Talk about your “difficult 3rd albums”; come 2016 when Nick and Danny decided to call it a day, you wouldn’t have blamed Paul & LD for cutting their losses too. However, Federal Charm always had this tough gritty core and instead of just drowning their sorrows in Boddingtons they decided to fight back; nowt like a little adversity to bring the best out in folk….. In short order, they recruited a tungsten-tonsiled howler, Tom Guyer and another heavy hitter behind the skins, Josh Zahler, and for extra kick, Kyle Ross for that 2nd guitar + keys & backing vocals. And then it was out on the road to check with those who kept faith, had they got it right…..
Oh, Blimey, yes they have. They’ve taken one step sideways and two steps forward. Most of the Bluesy and punky cocoon has been shaken off and what’s emerged has more bluster and bite with Zeppelin-esque ideas that are crystallised into perfect bites of jagged rhythms and staccato dynamics reminiscent of Rival Sons at their best. Over songs with a bleak lyrical feel of relationship break-ups, Tom Guyer’s huge phrasing soars over the intense rhythms of LD’s bass, intertwining with Paul’s ripping riffs, all nailed by Josh’s dynamic pounding. There are so many new echoes here, from Monster Truck to The Who. One thing is for certain, Paul’s buzzing and riffing guitar has met a perfect foil with Tom’s overarching voice.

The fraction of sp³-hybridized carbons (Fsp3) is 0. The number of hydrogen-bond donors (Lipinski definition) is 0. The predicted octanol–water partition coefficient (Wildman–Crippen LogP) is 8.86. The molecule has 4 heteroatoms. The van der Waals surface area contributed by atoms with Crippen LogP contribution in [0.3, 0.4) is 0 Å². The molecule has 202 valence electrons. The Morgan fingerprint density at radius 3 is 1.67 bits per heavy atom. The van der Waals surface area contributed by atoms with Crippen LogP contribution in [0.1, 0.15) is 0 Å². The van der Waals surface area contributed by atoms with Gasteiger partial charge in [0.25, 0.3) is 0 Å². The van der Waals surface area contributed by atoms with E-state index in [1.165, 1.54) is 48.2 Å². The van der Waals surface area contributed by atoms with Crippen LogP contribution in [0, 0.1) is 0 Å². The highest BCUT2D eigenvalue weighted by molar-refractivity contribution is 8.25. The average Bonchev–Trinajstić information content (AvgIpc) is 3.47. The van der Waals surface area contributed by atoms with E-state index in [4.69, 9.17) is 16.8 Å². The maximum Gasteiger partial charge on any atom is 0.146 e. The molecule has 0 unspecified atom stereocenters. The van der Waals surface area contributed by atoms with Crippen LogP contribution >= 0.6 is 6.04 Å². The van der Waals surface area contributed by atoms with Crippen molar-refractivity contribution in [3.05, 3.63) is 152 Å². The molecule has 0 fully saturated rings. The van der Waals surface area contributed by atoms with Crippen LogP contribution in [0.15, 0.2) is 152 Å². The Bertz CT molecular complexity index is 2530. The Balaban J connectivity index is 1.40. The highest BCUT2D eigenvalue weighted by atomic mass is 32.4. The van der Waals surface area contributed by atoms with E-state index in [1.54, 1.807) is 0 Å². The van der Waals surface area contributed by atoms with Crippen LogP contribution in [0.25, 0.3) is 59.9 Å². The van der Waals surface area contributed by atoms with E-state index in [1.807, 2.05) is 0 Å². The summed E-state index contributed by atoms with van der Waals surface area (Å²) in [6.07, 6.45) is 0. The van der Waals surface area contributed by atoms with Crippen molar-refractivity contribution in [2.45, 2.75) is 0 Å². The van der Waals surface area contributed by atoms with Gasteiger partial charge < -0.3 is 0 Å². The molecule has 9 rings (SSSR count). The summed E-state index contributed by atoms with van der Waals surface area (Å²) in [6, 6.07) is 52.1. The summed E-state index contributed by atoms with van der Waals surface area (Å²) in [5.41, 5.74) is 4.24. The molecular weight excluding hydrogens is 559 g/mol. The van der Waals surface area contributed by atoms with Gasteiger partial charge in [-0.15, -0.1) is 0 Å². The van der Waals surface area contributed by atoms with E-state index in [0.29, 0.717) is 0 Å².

Of the 11 tracks and 40-odd minute running time, there’s hardly a wasted moment; Get Through, is short, sharp & to the point, Sing Sinner aches with tension while Choke is a bona-fide classic. The stylistic difference between Speak Out and Concrete Creature show that they’re not afraid to experiment with new sounds, but at the cost of a unified direction.
It’s not all power-bluster though, Emerald Haze sees the band winding it down and the music has more room to develop and mature. Nowhere Is Home is another case in point, warm, sweeping melodies and this time it’s the keys that blend seamlessly with the vocals. These vocals also have an expressive and at times pointed edge in songs like Death Rattle.
In one way, you could almost see this as being a debut album, but you must not lose sight of the previous releases, with Nick Bowden’s co-writing which set Federal Charm a solid foundation of work and a reputation for energetic performances that have surely been a spring-board for this new, fatter and more relentless style. Yes, they are still in some ways finding their feet with this new, more aggressive style, but then they are so much closer to the great promise they always showed at the start; not so much “passengers” anymore, but rising phoenix-like.
Still a little way to go, but for sheer audacity I give this 85%. It's a hell of a good album; from a band that's just getting wound up - buy it!
Choke - https://www.youtube.com/watch?v=UjtgSz_84Hg
All those who believe in psychokenesis raise my hand........